Colossal: Nacho Vigalondo On His Monster Movie Starring Anne Hathaway

– by Edward Douglas

In the past few years, Spain has been producing some of the most innovative horror films, as seen by the likes of J.A Bayonna, but also by Nacho Vigalondo, whose low-budget genre films Timecrimes and Extraterrestrial have been frequently cited as the best horror films of the past decade.

Vigalondo’s latest film is called Colossal, and as you might suspect, it’s his take on the giant monster (or Kaiju) movie, only this one takes an interesting twist because the giant monster terrorizing Seoul, South Korea seems to be controlled by a troubled party girl named Gloria, played by Anne Hathaway. After being booted from their NYC apartment by her boyfriend, Gloria goes back to her small town to live in her parents’ house where she re-encounters her childhood friend Oscar (Jason Sudeikis). Accepting a job in Oscar’s bar, Gloria starts hanging out with Oscar and his drinking buddies (Tim Blake Nelson, Austin Stowell) but soon realizes that her drunken antics are being replicated by a giant monster that’s shown up in Seoul.

Where things go from that strange premise, well you’ll have to see the movie to find out, but you can check out the trailer below to get some sense of the film’s odd mix of genres and tones: 

LRM had a chance to sit down with Vigalondo at the New York press day for his film. Mind you, Nacho is a fantastic filmmaker and very lively when talking about his work, but his English still isn’t great, so we did the best we could to properly represent his responses in the following interview:

LRM: With your previous three movies, you’ve put a twist on genre, so what got you interested in doing something involving Kaiju and monster movies?

Nacho Vigalondo: I have to be humble this way, because I just perceived myself as a low-budget filmmaker. This is something that is probably close to my identity. I don’t know if I ever got to lose it. It really feels like I’m making small films. Even though I make bigger films--they keep being small--and that’s because every time that these genres come to my I want to make a Kaiju film, I’d love to make an animated film and I’d love to make a zombie film, but I always come with this twist that makes those kinds of films affordable to me. There’s a really humble starting point for these kinds of formulas that I come with. When I wrote Colossal, I wanted to make a movie that I was able to direct. I didn’t want to make a comment on Kaiju eiga (i.e. monster movies), I didn’t want to make a satire on those films. I didn’t want to be the smartest guy in the room with these films, I just wanted to make a Kaiju film, I wanted to make another one of those. When I wrote the film initially, I just tried to be realistic and make something that I could make with a small budget. Later, other characters come and the story becomes something that has a distinguishing thematic interest, let’s say that, but at the beginning of the road, I’m just a humble fan of those films trying to make another one.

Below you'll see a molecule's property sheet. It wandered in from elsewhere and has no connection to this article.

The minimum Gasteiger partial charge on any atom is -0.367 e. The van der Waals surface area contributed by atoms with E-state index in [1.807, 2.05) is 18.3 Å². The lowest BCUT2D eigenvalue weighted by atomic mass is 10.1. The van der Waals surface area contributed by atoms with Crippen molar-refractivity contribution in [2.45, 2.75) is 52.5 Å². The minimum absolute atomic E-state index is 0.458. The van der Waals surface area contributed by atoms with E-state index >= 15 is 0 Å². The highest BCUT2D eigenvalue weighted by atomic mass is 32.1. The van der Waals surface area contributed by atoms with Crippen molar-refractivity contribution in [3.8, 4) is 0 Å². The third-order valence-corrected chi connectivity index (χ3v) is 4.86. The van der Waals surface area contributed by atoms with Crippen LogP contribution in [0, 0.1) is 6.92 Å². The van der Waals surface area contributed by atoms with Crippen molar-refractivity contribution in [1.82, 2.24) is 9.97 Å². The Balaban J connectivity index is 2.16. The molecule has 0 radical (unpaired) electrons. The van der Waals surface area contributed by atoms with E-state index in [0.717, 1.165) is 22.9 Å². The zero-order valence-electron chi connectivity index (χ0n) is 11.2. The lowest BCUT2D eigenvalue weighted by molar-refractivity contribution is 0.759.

LRM: I like the fact that you explain where these Kaiju comes from. Most of the time, they’re just blamed on nuclear waste as they come out of the ocean. That’s the mainstay, but this one has a story that takes some time to get to, so how did you get from wanting to make a Kaiju monster movie into making a human character story that happens to have monsters in it?

Nacho Vigalondo: When I had a chance to be a teacher at film school--which is something that I actually love--and I was talking about making short films and people started to think about what to do, I was always saying to embrace your limitations. Don’t try to fight against your limitations. Embrace them and make them part of the show.

Okay, if you want to make a Kaiju film, but you can’t hire people to build a city to destroy, just look at what you have and try to push the importance of what you have between your hands. I can’t destroy a city the same way that you can see it in a superhero film, but I can build two characters who are related to this in this way. By focusing these characters, I could make something that maybe has the limitations that we’re talking about, probably they become the signature of the result. Okay, this is not a limitation, this is the most attractive thing, in this way. For example, we are watching the action for most of the time. When we’re watching the city be destroyed, we’re watching it through media. That way, if we push the thing, you’re making an instant comment on that, so if you’re aware of that, you can embrace that rather than fight against it. You can make a movie about a point-of-view when we perceive these kinds of disasters through the screen of a TV, or through YouTube videos. Instead of crying because you don’t have a city to destroy, you don’t have that amount of VFX to make a film, instead of crying about that, just enjoy the fact that you’re using this specific point-of-view that can be meaningful in other ways.